The math sciences department may soon offer a doctorate in mathematics that will focus on its students learning how to communicate, collaborate and consulate with experts in fields ranging from, biologists cracking the DNA code to wall street analysts breaking profit records.
Dr. Steven Bleiler described the evolution of the new doctorate program, “The concept started a few years ago when we began looking to reform our graduate programs requirements, during this process we decided to put together an in house Ph.D. program that was designed to meet the needs of the 21st Century Economy.” Traditionally the criticism of trained mathematicians is that they do not work fluently with small multi-disciplinary teams inside corporations, government or other academic environments.
Prior to the 1980s approximately 90 percent of mathematics doctorate graduates worked at universities. The information age brought an eruption of complex mathematical possibilities, with Apple Desktop Computers and IBM Mainframes. Corporate America needed a highly trained workforce to make sense of the growing possibilities of complex algorithms and statically probabilities.
Bleiler continued, “What we are preparing Ph.D. students for, is an environment where a highly trained expert in mathematics can effectively communicate with another highly trained experts in fields ranging from Finance to Chemistry, Aerospace to Environmental Science. Companies like Intel & Boeing are not looking for Interdisciplinary scientists, they are looking for disciplinary scientist who can work in cross-disciplinary teams, a subtle but important difference. We are also hoping our program will become a model for Ph.D. training across the country.”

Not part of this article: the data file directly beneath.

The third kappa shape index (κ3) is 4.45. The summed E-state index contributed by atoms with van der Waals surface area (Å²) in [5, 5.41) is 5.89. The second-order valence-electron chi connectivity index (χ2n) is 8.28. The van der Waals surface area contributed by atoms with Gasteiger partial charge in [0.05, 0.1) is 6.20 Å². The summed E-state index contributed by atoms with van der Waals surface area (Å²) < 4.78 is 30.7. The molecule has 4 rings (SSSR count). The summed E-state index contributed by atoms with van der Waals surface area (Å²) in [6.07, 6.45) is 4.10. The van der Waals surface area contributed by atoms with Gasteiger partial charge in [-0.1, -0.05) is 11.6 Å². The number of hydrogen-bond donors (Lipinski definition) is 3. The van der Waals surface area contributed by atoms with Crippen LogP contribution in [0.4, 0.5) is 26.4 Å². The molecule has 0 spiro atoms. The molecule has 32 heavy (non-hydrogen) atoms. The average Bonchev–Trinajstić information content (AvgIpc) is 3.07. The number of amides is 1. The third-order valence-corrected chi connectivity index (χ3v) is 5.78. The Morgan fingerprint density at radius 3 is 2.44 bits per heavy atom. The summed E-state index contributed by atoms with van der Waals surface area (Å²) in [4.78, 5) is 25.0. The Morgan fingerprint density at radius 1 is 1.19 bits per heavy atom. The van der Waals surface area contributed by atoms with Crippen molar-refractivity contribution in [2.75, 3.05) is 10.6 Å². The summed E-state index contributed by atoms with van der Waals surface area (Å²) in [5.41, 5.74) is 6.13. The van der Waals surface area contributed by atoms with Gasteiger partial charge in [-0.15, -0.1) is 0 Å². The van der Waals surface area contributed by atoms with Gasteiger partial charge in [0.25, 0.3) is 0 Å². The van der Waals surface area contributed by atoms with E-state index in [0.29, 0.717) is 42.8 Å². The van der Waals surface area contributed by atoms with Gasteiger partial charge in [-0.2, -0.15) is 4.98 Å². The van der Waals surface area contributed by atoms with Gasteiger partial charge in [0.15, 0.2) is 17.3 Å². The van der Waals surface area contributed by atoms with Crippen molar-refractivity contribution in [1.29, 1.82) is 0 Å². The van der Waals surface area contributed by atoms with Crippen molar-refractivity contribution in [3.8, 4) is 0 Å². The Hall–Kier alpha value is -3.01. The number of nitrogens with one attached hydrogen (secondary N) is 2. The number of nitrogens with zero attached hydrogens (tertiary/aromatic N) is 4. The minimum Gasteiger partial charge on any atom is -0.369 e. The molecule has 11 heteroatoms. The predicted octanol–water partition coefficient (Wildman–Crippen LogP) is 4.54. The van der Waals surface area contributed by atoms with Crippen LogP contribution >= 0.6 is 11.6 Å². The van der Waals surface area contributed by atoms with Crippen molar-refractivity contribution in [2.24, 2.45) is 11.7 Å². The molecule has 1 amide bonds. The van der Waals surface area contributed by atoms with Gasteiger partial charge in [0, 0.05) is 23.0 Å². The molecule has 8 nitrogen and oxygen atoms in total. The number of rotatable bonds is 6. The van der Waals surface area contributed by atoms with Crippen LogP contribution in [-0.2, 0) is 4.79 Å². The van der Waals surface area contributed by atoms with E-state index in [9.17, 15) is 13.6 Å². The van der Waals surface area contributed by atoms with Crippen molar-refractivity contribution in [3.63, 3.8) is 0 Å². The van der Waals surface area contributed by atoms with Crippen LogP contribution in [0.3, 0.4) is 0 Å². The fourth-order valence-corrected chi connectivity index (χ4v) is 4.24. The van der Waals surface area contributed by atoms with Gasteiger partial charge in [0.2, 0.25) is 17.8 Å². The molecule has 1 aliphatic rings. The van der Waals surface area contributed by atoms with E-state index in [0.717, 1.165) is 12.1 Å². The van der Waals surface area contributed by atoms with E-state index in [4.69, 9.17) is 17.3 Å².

The Portland Sate math sciences department finds itself in a unique position not only to respond to its communities needs but also advance across the board all disciplines at the university. Eugene Enneking head of the math sciences department at PSU stated, “by training this new kind of Ph.D. student not only will they be highly trained to work in the new economy but they will also be good for the university’s community by servicing and working with other departments. The byproduct of this program will strengthen the University overall.”
After passing the Portland State faculty senate the new doctorate program needs to be passed by the academic council, a collection of university representatives in Oregon. If everything goes as planned the program may start as early as fall of 2002. With two doctorate programs running and increased graduate student support, the math sciences program is positioning itself as one of the premier math programs in the country.